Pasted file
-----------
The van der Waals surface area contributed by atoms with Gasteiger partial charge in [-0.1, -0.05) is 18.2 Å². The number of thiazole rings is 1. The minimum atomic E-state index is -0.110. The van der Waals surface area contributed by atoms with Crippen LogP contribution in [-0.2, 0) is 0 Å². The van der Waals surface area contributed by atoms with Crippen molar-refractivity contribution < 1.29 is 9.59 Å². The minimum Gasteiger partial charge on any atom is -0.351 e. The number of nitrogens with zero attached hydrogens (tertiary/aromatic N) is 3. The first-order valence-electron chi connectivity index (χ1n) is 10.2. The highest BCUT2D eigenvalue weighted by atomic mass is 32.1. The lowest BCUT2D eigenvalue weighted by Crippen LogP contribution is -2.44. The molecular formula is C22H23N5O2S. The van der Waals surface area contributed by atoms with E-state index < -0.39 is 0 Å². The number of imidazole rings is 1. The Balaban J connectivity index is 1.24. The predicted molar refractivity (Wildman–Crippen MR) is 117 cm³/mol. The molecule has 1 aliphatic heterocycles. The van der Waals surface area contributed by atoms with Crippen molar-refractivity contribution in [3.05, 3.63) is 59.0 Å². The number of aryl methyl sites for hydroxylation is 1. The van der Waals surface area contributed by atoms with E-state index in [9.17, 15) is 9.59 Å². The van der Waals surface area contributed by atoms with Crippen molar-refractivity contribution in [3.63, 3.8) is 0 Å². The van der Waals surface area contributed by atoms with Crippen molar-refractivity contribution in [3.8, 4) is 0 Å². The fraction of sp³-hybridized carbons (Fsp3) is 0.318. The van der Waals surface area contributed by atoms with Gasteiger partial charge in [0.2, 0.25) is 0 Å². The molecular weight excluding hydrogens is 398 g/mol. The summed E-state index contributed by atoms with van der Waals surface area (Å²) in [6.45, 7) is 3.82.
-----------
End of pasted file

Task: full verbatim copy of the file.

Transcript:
The van der Waals surface area contributed by atoms with Gasteiger partial charge in [-0.1, -0.05) is 18.2 Å². The number of thiazole rings is 1. The minimum atomic E-state index is -0.110. The van der Waals surface area contributed by atoms with Crippen LogP contribution in [-0.2, 0) is 0 Å². The van der Waals surface area contributed by atoms with Crippen molar-refractivity contribution < 1.29 is 9.59 Å². The minimum Gasteiger partial charge on any atom is -0.351 e. The number of nitrogens with zero attached hydrogens (tertiary/aromatic N) is 3. The first-order valence-electron chi connectivity index (χ1n) is 10.2. The highest BCUT2D eigenvalue weighted by atomic mass is 32.1. The lowest BCUT2D eigenvalue weighted by Crippen LogP contribution is -2.44. The molecular formula is C22H23N5O2S. The van der Waals surface area contributed by atoms with E-state index < -0.39 is 0 Å². The number of imidazole rings is 1. The Balaban J connectivity index is 1.24. The predicted molar refractivity (Wildman–Crippen MR) is 117 cm³/mol. The molecule has 1 aliphatic heterocycles. The van der Waals surface area contributed by atoms with Crippen molar-refractivity contribution in [3.05, 3.63) is 59.0 Å². The number of aryl methyl sites for hydroxylation is 1. The van der Waals surface area contributed by atoms with E-state index in [9.17, 15) is 9.59 Å². The van der Waals surface area contributed by atoms with Crippen molar-refractivity contribution in [3.63, 3.8) is 0 Å². The van der Waals surface area contributed by atoms with Crippen molar-refractivity contribution in [3.8, 4) is 0 Å². The fraction of sp³-hybridized carbons (Fsp3) is 0.318. The van der Waals surface area contributed by atoms with Gasteiger partial charge in [0.2, 0.25) is 0 Å². The molecular weight excluding hydrogens is 398 g/mol. The summed E-state index contributed by atoms with van der Waals surface area (Å²) in [6.45, 7) is 3.82.